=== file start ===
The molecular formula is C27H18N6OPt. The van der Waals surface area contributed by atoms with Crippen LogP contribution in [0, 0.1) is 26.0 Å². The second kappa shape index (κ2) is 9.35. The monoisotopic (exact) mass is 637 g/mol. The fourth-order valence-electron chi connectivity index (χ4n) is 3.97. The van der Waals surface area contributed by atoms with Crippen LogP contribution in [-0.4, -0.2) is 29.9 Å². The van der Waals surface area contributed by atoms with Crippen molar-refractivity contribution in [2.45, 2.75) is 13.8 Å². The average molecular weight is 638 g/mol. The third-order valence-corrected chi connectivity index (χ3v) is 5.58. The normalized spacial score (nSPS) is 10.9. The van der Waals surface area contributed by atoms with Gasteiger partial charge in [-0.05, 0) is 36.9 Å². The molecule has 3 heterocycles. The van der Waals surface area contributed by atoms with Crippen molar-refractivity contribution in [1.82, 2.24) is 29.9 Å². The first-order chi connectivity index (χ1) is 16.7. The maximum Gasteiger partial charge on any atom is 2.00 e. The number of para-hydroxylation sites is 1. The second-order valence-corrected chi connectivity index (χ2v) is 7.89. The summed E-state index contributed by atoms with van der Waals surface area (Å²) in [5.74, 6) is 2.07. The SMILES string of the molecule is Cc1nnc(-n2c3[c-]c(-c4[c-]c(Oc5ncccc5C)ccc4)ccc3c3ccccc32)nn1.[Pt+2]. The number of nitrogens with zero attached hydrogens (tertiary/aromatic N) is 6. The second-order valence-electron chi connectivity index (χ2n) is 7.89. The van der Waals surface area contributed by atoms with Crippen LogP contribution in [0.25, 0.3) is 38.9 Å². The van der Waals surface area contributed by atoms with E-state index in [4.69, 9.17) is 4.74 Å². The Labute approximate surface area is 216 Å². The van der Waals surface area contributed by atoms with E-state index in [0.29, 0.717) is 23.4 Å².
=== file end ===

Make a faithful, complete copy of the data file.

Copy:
The molecular formula is C27H18N6OPt. The van der Waals surface area contributed by atoms with Crippen LogP contribution in [0, 0.1) is 26.0 Å². The second kappa shape index (κ2) is 9.35. The monoisotopic (exact) mass is 637 g/mol. The fourth-order valence-electron chi connectivity index (χ4n) is 3.97. The van der Waals surface area contributed by atoms with Crippen LogP contribution in [-0.4, -0.2) is 29.9 Å². The van der Waals surface area contributed by atoms with Crippen molar-refractivity contribution in [2.45, 2.75) is 13.8 Å². The average molecular weight is 638 g/mol. The third-order valence-corrected chi connectivity index (χ3v) is 5.58. The normalized spacial score (nSPS) is 10.9. The van der Waals surface area contributed by atoms with Gasteiger partial charge in [-0.05, 0) is 36.9 Å². The molecule has 3 heterocycles. The van der Waals surface area contributed by atoms with Crippen molar-refractivity contribution in [1.82, 2.24) is 29.9 Å². The first-order chi connectivity index (χ1) is 16.7. The maximum Gasteiger partial charge on any atom is 2.00 e. The number of para-hydroxylation sites is 1. The second-order valence-corrected chi connectivity index (χ2v) is 7.89. The summed E-state index contributed by atoms with van der Waals surface area (Å²) in [5.74, 6) is 2.07. The SMILES string of the molecule is Cc1nnc(-n2c3[c-]c(-c4[c-]c(Oc5ncccc5C)ccc4)ccc3c3ccccc32)nn1.[Pt+2]. The number of nitrogens with zero attached hydrogens (tertiary/aromatic N) is 6. The second-order valence-electron chi connectivity index (χ2n) is 7.89. The van der Waals surface area contributed by atoms with Crippen LogP contribution in [0.25, 0.3) is 38.9 Å². The van der Waals surface area contributed by atoms with E-state index in [4.69, 9.17) is 4.74 Å². The Labute approximate surface area is 216 Å². The van der Waals surface area contributed by atoms with E-state index in [0.29, 0.717) is 23.4 Å².